How we’ll get ultra-efficient solar cells by copying plants' 'quantum biology'
Some day solar cells will be as cheap as house paint, and the renewables vs. fossil fuel debate will seem as quaint as Whigs vs. Jacksonian Democrats. Getting there has inspired all kinds of crazy ideas, and the craziest, perhaps, is to do it exactly like plants do.
Thing is, your average plant turns out to be exploiting tricks of physics that most scientists used to think were only possible inside a lab, under high vacuum, at the intersection of a bunch of laser beams cooling a handful of atoms to near absolute zero.
A new discipline called "quantum biology" holds that plants are exploiting a trick of quantum mechanics to convert sunlight into plant niblets at unexpectedly high efficiencies. The details are complicated, but it appears that electrons produced by a plant cell's chloroplasts attain a state of quantum "coherence," where the electrons’ wave patterns are moving in lock-step. It’s sort of like a crew team pulling in unison — much more powerful than everyone just flailing their oars around chaotically.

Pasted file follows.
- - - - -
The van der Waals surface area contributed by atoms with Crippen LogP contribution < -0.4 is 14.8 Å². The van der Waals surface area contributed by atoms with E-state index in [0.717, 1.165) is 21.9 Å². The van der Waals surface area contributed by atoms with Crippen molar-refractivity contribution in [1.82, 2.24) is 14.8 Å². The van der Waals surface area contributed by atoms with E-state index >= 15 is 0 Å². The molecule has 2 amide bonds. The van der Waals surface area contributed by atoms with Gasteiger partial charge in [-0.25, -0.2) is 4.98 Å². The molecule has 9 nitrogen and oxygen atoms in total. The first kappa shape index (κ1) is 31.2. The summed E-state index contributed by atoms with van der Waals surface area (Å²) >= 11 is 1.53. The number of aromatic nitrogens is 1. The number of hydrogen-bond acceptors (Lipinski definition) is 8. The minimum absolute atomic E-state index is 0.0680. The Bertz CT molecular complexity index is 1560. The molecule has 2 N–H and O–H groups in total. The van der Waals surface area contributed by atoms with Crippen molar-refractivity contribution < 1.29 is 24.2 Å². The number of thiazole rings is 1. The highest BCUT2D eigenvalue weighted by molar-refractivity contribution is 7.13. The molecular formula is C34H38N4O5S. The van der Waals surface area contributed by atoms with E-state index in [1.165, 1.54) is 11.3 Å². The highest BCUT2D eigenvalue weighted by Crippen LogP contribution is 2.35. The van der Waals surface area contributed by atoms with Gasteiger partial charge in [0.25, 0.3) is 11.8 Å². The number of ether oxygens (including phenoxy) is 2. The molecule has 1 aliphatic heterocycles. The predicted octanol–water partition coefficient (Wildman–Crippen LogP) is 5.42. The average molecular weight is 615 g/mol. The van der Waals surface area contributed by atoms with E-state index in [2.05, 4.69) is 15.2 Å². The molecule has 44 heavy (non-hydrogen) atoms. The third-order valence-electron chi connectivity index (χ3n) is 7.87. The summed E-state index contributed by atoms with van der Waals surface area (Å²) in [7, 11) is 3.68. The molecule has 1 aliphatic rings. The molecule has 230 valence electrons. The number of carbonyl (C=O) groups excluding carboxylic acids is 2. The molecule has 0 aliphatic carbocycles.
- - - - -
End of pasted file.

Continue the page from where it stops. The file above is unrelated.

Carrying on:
Most of the time, particles at normal cellular temperatures are shaking so violently that anything about them that's the least bit quantumly coherent is instantly destroyed. But somehow plants, like the honey badger, just don't give a f*ck. They use the vibrations of their atoms at room temperature to actually encourage coherence, which means electrons move to their destination even faster than normal.
These effects, in turn, suggest practical uses. Perhaps most obviously, says Scholes, a better understanding of how biological systems achieve quantum coherence in ambient conditions will "change the way we think about design of light-harvesting structures". This could allow scientists to build technology such as solar cells with improved energy-conversion efficiencies. Seth Lloyd considers this "a reasonable expectation", and is particularly hopeful that his discovery of the positive role of environmental noise will be useful for engineering photonic systems using materials such as quantum dots (nanoscale crystals) or highly branched polymers studded with light-absorbing chemical groups, which can serve as artificial antenna arrays.
No one would have thought solar panels could become more efficient by exploiting quantum effects without being massively expensive. Until they investigated the properties of a humble blade of grass.